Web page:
Daily Egyptian

National Science Foundation approves funding for undergraduate research program

By Tyler Malone, Staff Writer

SIU’s Research Experience for Undergraduates program was approved $384,244 in federal funding for another three years to continue STEM research.

Chemistry and Biochemistry professor, Boyd McLean Goodson, sent the grant proposal earlier this year to continue REU program, which is funded by the National Science Foundation.

“We were excited to find out that our renewal proposal was awarded a new round of funding”, Goodson said.  

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Since SIU is a research university, approval by the National Science Foundation is always exciting and provides the university with research status and opportunities few other schools have, Goodson said.

“The National Science Foundation provides funding opportunities for universities to construct summer undergraduate research programs,” Goodson said. “The goal is to help increase the number of domestic students who chose to pursue careers in STEM fields.”

The university will sponsor research opportunities for undergraduates in Chemistry, Physics, and Engineering during the summer.

The departments of chemistry, biochemistry, physics, mechanical engineering and energy processes, the Materials Technology Center, the College of Science and the Office of the Vice Chancellor for Research use the REU grant.

“The most important thing our program offers is an opportunity to participate in mentored undergraduate research full time for nine weeks during the summer,” Goodson said.

According to the SIU REU webpage, students selected for the program will receive a stipend worth nearly $5,000, be provided with a paid for 2-person room in University housing, a travel allowance of $750, and a $1,000 research allowance.

Many universities have REU programs, but each program in the specific school has a different research focus based on what the school’s scientific concentration is and what faculty are experienced in, Goodson said.

The research program is important to the university’s students because it allows undergraduates to directly participate in scientific research and create new knowledge.

SIU students involved in the program have multiple opportunities to connect with other researchers, students, and faculty in various STEM fields at conferences. These opportunities provide networking skills for those involved, Goodson said.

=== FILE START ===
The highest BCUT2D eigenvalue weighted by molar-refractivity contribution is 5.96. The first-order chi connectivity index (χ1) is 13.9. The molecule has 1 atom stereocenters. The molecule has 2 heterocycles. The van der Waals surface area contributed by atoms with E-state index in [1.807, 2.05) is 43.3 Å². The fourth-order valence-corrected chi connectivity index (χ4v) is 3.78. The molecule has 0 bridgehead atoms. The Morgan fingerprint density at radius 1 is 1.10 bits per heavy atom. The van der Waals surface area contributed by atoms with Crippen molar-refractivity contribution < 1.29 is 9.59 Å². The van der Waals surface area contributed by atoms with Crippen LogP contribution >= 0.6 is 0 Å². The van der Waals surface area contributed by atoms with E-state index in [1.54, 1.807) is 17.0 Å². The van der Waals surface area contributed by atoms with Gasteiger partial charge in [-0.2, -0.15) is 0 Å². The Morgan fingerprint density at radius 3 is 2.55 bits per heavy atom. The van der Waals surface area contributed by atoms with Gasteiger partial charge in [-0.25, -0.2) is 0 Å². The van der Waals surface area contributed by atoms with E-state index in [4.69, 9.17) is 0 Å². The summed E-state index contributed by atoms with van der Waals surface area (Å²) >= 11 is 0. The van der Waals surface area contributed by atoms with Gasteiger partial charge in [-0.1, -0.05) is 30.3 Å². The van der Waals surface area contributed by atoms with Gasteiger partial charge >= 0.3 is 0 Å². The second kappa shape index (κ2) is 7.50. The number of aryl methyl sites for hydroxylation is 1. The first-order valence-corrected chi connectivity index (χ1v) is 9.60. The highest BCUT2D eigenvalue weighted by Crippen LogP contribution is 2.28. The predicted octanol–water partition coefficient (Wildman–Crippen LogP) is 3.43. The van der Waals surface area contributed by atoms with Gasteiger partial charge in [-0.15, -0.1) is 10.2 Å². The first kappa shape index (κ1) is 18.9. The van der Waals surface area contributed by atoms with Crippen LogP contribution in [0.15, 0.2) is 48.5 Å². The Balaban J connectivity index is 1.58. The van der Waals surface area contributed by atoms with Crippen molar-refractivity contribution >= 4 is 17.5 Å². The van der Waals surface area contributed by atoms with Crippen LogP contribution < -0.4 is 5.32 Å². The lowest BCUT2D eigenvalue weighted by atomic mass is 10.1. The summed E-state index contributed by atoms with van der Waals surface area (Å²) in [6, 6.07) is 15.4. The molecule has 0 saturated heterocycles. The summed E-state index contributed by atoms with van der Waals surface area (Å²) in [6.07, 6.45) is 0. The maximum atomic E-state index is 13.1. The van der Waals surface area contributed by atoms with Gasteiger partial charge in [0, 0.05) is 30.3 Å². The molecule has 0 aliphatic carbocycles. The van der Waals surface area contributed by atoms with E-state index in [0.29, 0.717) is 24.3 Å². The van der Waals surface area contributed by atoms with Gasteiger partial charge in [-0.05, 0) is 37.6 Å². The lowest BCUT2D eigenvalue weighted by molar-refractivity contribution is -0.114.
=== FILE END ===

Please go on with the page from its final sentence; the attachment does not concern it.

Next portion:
Networking skills are essential to attract prospective employers, Goodson said.

“Once students see what they learn in class are actually good for, not only do they value the knowledge more, but it becomes easier for them to see themselves in a career in that field,” Goodson said.

Students receive opportunities in the research program to work with scientists that are all at different stages in their careers and become a part of a team.

Hannah Lepird, a senior studying Chemistry, participated in the program during the 2016 summer. She said when she first began researching she was under careful supervision.

“I was lucky to have a graduate student who didn’t mind letting me screw things up in the process of learning,” Lepird said.

Lepird’s research revolved around both biochemistry bacterial expression of fusion proteins and protein purification and the interaction between matter and electromagnetic radiation.

“[The program] is a great opportunity to become familiar with research and earn some money,” Lepird said.

Paul Kevorkian a senior studying Chemistry is participating in the research program currently. He began in January 2017 and will continue researching through May 2019.  

Kevorkian said through the research program he was able to work with Chemistry and Biochemistry Professor Plunkett on blending bonded ring-shaped hydrocarbon molecules to make an effective organic semiconductor.

“My research experience has been great,” Kevorkian said. “The supplemental labs that come with the science courses only teach the basics about a subject, but doing research teaches you much more in depth and gives you a better hands on experience.”  

Staff writer Tyler Malone can be reached at [email protected]

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